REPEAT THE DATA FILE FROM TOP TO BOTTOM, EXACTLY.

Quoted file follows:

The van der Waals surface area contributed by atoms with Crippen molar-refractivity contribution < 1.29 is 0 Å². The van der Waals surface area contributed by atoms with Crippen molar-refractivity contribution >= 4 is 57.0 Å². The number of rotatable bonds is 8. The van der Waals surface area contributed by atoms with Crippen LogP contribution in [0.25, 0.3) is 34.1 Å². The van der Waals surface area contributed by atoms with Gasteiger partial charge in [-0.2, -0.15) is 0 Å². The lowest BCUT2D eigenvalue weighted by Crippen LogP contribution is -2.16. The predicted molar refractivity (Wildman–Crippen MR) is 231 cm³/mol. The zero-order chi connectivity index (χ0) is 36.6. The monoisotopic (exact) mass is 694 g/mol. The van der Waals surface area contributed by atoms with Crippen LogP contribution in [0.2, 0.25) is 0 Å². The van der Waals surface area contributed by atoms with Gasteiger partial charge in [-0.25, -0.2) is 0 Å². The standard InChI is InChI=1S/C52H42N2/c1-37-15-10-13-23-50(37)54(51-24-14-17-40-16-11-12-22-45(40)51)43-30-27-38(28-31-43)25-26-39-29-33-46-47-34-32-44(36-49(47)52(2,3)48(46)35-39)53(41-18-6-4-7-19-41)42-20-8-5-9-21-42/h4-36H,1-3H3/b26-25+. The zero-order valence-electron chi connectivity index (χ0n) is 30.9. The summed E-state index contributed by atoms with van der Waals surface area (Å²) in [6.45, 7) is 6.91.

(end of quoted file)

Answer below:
The van der Waals surface area contributed by atoms with Crippen molar-refractivity contribution < 1.29 is 0 Å². The van der Waals surface area contributed by atoms with Crippen molar-refractivity contribution >= 4 is 57.0 Å². The number of rotatable bonds is 8. The van der Waals surface area contributed by atoms with Crippen LogP contribution in [0.25, 0.3) is 34.1 Å². The van der Waals surface area contributed by atoms with Gasteiger partial charge in [-0.2, -0.15) is 0 Å². The lowest BCUT2D eigenvalue weighted by Crippen LogP contribution is -2.16. The predicted molar refractivity (Wildman–Crippen MR) is 231 cm³/mol. The zero-order chi connectivity index (χ0) is 36.6. The monoisotopic (exact) mass is 694 g/mol. The van der Waals surface area contributed by atoms with Crippen LogP contribution in [0.2, 0.25) is 0 Å². The van der Waals surface area contributed by atoms with Gasteiger partial charge in [-0.25, -0.2) is 0 Å². The standard InChI is InChI=1S/C52H42N2/c1-37-15-10-13-23-50(37)54(51-24-14-17-40-16-11-12-22-45(40)51)43-30-27-38(28-31-43)25-26-39-29-33-46-47-34-32-44(36-49(47)52(2,3)48(46)35-39)53(41-18-6-4-7-19-41)42-20-8-5-9-21-42/h4-36H,1-3H3/b26-25+. The zero-order valence-electron chi connectivity index (χ0n) is 30.9. The summed E-state index contributed by atoms with van der Waals surface area (Å²) in [6.45, 7) is 6.91.